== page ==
In Day 2 of the Sweet 16 at the Coeur d’Alene Resort (thanks Andy Mackimmie, PGA), the presenter for the Player Development Section Workshop shared a video I’d seen just one time before. It is not about golf, but it is very applicable to the working life and livelihood of the PGA golf professionals. Please take a moment to watch it (17 minutes) or check out the transcript.

“What do we do for a living? What exactly to the people watching this do every day? And I want to argue that what we do is we try to change everything. That we try to find a piece of the status quo — something that bothers us, something that needs to be improved, something that is itching to be changed — and we change it.”

The natural, self-preserving response (at least on a day-to-day basis) is to get into a rut, a routine. As golf professionals, we generally promote our students use a pre-shot routine, and that’s good. Another routine might be the behavior, thought process or “way of doing things” that got us where we are today. Again, that is good.

Unfortunately, that same status quo could be the “greatest enemy” of our future great. Holding on to the status quo (no matter how comfortable it might be) can become a lens that hampers how we see the world we “work in.” If we are so fixated on keeping the status quo, we are highly likely to miss opportunities to grow business, income, the bottom line of the facility, etc.

Being a Principled Change Agent

  • The world (including the micro-economic factors that surround my facility) is ever-changing, so sticking with the status quo is a slow death.
  • You can lead a positive change to move (even if it’s just inches) away from the status quo.
  • To be a change agent, you may only need 100 (maybe as little as 10) true fans of what you believe in!
  • Being satisfied with the status quo and celebrating the history/tradition of your facility or similar are not the same.
  • Leading your employer/your team in sticking to the core principles, core business purpose or core business why that built success is important, BUT not at the cost of being chained to the weight of the status quo that can hold the facility back.

If You Teach Golfers to Play Better, You Are a Change Agent

You are not powerless or non-influential in your role at your facility. I can share stories of 20+ year PGA members and Level 1 PGA apprentices who using PGA Junior League Golf to make powerful influential, impacts on their facility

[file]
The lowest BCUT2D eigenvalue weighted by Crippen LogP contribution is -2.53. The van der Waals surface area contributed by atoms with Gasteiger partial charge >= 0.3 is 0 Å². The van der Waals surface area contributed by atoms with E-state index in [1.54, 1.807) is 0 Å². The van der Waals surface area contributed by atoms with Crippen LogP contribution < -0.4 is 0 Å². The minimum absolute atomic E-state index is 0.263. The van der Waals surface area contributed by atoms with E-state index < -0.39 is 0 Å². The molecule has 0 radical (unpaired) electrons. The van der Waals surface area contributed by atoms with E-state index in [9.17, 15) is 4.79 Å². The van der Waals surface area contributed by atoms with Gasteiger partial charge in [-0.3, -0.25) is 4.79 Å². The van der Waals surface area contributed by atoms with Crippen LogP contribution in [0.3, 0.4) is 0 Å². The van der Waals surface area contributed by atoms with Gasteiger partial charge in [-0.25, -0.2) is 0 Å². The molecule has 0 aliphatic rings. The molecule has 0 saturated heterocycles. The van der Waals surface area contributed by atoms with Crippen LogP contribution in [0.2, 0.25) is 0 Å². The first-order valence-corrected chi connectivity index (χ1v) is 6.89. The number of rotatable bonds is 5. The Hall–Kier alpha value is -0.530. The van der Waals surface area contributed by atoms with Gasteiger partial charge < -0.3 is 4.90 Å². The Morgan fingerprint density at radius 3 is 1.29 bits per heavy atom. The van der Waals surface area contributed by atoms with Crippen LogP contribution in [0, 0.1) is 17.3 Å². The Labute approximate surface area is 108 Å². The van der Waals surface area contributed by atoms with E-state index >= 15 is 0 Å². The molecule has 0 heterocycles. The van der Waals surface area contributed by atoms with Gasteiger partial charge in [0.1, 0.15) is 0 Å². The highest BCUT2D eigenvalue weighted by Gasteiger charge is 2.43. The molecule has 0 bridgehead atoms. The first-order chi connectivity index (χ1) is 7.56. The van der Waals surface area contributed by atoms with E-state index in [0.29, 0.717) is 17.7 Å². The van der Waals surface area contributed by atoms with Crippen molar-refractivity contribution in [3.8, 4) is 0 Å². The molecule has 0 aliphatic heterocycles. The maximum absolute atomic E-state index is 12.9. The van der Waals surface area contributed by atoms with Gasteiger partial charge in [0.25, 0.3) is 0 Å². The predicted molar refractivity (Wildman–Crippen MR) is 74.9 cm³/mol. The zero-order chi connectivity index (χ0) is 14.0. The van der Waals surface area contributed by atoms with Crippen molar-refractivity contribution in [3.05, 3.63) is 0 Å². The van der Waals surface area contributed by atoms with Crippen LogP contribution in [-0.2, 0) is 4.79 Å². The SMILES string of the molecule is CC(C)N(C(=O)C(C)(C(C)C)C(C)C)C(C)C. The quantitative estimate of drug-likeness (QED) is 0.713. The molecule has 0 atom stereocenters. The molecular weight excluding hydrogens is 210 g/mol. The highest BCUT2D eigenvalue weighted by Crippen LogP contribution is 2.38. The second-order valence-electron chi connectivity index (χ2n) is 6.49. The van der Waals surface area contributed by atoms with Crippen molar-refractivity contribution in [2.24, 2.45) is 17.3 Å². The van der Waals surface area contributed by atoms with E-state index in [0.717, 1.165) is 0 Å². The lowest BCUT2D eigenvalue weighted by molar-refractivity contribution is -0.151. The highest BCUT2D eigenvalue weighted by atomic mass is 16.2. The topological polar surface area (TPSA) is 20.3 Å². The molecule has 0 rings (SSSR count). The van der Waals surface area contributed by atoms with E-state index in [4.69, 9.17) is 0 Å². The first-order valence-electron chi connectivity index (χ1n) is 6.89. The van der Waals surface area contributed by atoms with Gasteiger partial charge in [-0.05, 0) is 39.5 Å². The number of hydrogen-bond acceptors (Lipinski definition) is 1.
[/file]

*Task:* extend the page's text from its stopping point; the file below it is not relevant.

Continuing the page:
Being a great PGA teaching professional is not about accepting the status quo. When a golfer comes to you with a bad grip, you work with them to alter it by leading them to feel/understand the proper grip. The same goes for poor posture, takeaway, impact position, balance at follow-through and a million other things. The student may not like the new feeling, new setup or similar but because they trust us (we are influencing them) they stick with it. And in most cases, the student “hits more good shots, fewer bad ones” and has “more fun with their friends” in golf. Note: These are the 1st and 2nd most important factors for our golfers.

As I wrote last month, I am looking for opportunities to tell stories of #ThxPGAPro and how our Section PGA professionals are leading change through player development. If you’ve got one to share with our Section, I am asking you to share it with me. For now, I would like to thank all of you who have joined our “coalition of the willing” for the opportunity to work with you, your facilities and to share in your success.

 

Monte Koch, Certified PGA Professional/Player Development
Player Development Regional Mgr/Mentor**
PGA of America (Greater Seattle/PacNW PGA Section)
Email: Mkoch@pgahq.com  Cell: 206/335-5260